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New Approaches to Keeping Things Cool in the Data Center

Arthur Cole
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Keep Your Cool in the Data Center

The more tightly you pack heat-generating equipment, the more energy you consume trying to cool the air in and around it. An efficient cooling system is a top priority.

For most of us, January isn't the time to worry about keeping cool. But in the data center, monitoring the thermostat is a year-round job.


The need for effective power management has grown more crucial over the last decade as virtualization and the advent of blade servers vastly increased the power draw at most data centers. As processor.com points out, facilities designed to handle maybe 3 or 4 kW per square foot find themselves pushing 25 kW. The corresponding heat load poses not only an extremely uncomfortable work environment but a direct threat to application and data availability.


Not surprisingly, the available solutions to this problem are as varied as the environments they seek to address. Probably the most direct approach is to build systems and components that can maintain reliable performance even in hot environments. Such is the thinking behind a new patent awarded to Dot Hill Systems to automate such tasks as reducing clock speed and slowing down data throughput and voltage flow to storage controllers if dangerous temperatures are sensed. In all, the patent covers nearly 80 new techniques for both single- and dual-controller systems, most of which will undoubtedly find their way into Dot Hill's 2002 and 3000 Series arrays.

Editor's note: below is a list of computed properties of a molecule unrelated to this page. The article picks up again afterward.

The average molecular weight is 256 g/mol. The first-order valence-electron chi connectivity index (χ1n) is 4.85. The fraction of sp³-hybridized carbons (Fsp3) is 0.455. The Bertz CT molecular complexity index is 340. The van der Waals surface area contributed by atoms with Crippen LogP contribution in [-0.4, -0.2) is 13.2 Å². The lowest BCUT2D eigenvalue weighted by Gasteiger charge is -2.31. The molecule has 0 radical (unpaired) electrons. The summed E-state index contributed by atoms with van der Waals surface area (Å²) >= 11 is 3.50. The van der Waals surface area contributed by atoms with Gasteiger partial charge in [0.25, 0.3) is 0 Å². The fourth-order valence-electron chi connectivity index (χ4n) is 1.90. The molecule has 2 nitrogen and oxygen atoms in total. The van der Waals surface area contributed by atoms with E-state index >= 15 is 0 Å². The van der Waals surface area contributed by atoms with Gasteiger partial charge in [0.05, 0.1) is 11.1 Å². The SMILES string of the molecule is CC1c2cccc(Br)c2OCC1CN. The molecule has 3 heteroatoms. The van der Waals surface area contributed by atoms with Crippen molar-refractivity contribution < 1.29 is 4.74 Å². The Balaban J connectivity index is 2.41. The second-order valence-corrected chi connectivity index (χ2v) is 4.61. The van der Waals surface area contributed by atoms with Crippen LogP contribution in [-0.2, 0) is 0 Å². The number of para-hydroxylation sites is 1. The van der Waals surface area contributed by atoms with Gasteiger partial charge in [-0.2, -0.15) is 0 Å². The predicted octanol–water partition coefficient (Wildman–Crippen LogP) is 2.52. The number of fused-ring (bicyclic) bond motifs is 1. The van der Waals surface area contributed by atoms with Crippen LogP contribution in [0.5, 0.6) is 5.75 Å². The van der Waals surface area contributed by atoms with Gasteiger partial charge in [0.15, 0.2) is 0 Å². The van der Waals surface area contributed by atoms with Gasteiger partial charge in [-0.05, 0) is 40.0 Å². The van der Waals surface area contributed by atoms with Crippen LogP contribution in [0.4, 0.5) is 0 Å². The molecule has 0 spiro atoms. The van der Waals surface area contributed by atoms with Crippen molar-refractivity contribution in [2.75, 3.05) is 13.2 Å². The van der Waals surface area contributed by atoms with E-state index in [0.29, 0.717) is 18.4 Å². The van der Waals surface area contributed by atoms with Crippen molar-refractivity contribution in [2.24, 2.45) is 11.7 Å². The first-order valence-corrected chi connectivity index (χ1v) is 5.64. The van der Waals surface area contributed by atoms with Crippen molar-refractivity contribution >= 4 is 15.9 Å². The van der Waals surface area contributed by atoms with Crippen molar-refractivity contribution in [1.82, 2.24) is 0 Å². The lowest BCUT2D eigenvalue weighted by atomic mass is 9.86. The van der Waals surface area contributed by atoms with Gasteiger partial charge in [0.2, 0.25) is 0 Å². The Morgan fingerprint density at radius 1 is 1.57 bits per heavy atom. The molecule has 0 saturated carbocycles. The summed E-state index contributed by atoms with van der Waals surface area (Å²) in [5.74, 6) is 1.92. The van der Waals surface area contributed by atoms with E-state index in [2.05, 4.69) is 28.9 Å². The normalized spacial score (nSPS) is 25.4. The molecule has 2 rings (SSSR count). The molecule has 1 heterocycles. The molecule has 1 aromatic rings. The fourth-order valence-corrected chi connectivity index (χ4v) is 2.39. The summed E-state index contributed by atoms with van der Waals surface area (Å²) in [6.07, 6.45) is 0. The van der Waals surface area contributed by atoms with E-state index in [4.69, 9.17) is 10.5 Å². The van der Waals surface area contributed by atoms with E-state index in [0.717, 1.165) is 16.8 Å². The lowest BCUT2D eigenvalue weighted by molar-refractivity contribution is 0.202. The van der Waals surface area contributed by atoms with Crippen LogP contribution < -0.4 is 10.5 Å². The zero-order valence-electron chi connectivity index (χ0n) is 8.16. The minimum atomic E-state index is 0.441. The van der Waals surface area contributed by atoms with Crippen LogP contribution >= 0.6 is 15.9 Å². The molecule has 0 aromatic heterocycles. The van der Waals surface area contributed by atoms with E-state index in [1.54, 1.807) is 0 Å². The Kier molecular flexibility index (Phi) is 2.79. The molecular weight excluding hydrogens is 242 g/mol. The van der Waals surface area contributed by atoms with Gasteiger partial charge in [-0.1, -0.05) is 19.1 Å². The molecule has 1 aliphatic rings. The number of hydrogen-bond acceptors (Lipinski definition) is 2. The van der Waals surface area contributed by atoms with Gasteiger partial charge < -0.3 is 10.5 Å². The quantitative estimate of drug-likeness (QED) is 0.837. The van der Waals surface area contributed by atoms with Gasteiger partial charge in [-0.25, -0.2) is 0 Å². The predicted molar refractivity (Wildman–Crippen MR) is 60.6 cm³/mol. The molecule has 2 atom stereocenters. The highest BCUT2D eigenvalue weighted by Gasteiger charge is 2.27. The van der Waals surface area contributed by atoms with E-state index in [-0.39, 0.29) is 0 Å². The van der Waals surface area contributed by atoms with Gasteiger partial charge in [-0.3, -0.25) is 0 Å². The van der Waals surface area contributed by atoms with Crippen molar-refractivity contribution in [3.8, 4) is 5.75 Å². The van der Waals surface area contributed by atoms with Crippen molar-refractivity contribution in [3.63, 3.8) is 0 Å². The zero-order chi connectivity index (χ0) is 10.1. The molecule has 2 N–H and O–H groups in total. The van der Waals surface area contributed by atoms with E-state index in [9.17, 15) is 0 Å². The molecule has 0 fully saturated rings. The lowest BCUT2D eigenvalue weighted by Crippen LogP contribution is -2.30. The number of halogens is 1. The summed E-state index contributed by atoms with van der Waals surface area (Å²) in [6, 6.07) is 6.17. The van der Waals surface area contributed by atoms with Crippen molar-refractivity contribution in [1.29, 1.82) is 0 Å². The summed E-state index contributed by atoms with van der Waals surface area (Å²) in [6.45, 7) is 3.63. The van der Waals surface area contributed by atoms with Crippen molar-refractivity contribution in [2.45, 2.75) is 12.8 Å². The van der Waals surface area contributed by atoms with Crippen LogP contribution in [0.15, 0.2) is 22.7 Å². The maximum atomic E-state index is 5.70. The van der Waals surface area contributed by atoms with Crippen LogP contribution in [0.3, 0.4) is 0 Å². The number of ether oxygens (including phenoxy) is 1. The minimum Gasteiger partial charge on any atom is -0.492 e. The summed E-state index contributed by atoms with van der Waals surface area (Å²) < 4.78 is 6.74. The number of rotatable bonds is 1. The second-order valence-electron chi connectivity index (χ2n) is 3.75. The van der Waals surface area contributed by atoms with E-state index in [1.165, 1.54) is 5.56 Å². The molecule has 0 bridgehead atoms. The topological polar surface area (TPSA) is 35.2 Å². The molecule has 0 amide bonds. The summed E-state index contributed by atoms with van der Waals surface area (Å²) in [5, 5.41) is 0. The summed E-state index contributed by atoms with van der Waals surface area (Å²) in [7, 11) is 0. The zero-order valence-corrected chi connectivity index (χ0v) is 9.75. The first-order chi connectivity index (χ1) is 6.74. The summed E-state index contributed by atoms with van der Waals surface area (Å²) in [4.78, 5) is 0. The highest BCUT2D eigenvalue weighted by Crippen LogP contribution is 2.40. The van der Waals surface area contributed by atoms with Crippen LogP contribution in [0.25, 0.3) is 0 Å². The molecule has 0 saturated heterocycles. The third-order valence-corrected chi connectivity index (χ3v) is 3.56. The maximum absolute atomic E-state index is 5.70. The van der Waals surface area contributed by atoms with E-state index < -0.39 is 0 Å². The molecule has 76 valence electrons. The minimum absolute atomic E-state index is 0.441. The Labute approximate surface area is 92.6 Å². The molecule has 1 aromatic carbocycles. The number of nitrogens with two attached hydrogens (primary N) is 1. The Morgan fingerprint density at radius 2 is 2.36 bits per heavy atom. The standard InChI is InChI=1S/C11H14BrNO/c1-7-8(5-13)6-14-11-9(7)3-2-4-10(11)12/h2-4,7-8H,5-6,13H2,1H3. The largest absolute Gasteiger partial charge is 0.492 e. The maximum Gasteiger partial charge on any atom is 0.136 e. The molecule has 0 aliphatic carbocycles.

The ability to accurately monitor temperature conditions throughout the data center is probably the most crucial aspect of power and cooling management. But deploying sensors in a meaningful fashion is a complex process that involves a fair amount of cabling and system configuration. That's why Power Assure recently incorporated Packet Power's wireless monitoring system into its Dynamic Power Management platform, a move that allows enterprises to quickly add monitoring points across even large, complex data center infrastructures. The devices provide real-time monitoring of conditions like power consumption, temperature and relative humidity that Power Assure can use toward optimizing data and power distribution.


At some point, though, excess heat needs to be evacuated from the data environment, unless you prefer to see your computer room A/C units (CRACs) constantly working overtime. Energy management specialist Eaton Corp. recently added new exhaust technology with the acquisition of Wright Line to its data center platform. The company's Heat Containment System can be fitted onto virtually any enclosure, drawing heat out of the rack and into a centralized CRAC, at once cutting the CRAC's energy consumption by 30 percent and bypassing a number of heat handling systems like in-row A/C units and air handlers.


Heat is a valuable commodity these days, and a truly far-sighted solution would involve shuttling data center heat to other areas of the facility, cutting down on future heating bills. But that is a secondary concern. The top priority to is ensure the reliability of the data environment, and fortunately that is becoming an easier proposition with each new technology generation.


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